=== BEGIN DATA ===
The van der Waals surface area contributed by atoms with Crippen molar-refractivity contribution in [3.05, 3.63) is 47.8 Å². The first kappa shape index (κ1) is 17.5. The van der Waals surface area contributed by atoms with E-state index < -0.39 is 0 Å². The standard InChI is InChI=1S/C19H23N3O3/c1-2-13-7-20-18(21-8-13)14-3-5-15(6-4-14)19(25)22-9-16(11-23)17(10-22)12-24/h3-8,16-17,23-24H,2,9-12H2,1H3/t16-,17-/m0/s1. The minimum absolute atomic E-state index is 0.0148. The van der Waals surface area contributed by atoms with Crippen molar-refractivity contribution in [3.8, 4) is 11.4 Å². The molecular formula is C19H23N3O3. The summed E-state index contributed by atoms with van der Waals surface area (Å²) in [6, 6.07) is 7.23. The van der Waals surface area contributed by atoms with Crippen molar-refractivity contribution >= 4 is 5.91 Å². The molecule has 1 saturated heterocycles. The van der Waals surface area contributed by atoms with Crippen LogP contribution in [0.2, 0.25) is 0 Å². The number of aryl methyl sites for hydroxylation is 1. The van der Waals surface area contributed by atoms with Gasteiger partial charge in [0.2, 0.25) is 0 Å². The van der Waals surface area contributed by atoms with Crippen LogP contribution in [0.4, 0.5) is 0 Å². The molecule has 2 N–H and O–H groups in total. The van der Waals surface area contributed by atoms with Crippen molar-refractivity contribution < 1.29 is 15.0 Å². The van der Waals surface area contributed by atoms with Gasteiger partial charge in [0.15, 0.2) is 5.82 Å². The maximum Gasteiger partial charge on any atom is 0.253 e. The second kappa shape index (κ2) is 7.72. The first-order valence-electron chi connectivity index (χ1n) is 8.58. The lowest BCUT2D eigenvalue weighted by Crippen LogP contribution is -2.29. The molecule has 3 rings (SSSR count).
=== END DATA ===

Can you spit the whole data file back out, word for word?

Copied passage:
The van der Waals surface area contributed by atoms with Crippen molar-refractivity contribution in [3.05, 3.63) is 47.8 Å². The first kappa shape index (κ1) is 17.5. The van der Waals surface area contributed by atoms with E-state index < -0.39 is 0 Å². The standard InChI is InChI=1S/C19H23N3O3/c1-2-13-7-20-18(21-8-13)14-3-5-15(6-4-14)19(25)22-9-16(11-23)17(10-22)12-24/h3-8,16-17,23-24H,2,9-12H2,1H3/t16-,17-/m0/s1. The minimum absolute atomic E-state index is 0.0148. The van der Waals surface area contributed by atoms with Crippen molar-refractivity contribution in [3.8, 4) is 11.4 Å². The molecular formula is C19H23N3O3. The summed E-state index contributed by atoms with van der Waals surface area (Å²) in [6, 6.07) is 7.23. The van der Waals surface area contributed by atoms with Crippen molar-refractivity contribution >= 4 is 5.91 Å². The molecule has 1 saturated heterocycles. The van der Waals surface area contributed by atoms with Crippen LogP contribution in [0.2, 0.25) is 0 Å². The number of aryl methyl sites for hydroxylation is 1. The van der Waals surface area contributed by atoms with Gasteiger partial charge in [0.2, 0.25) is 0 Å². The van der Waals surface area contributed by atoms with Crippen LogP contribution in [0.4, 0.5) is 0 Å². The molecule has 2 N–H and O–H groups in total. The van der Waals surface area contributed by atoms with Crippen molar-refractivity contribution < 1.29 is 15.0 Å². The van der Waals surface area contributed by atoms with Gasteiger partial charge in [0.15, 0.2) is 5.82 Å². The maximum Gasteiger partial charge on any atom is 0.253 e. The second kappa shape index (κ2) is 7.72. The first-order valence-electron chi connectivity index (χ1n) is 8.58. The lowest BCUT2D eigenvalue weighted by Crippen LogP contribution is -2.29. The molecule has 3 rings (SSSR count).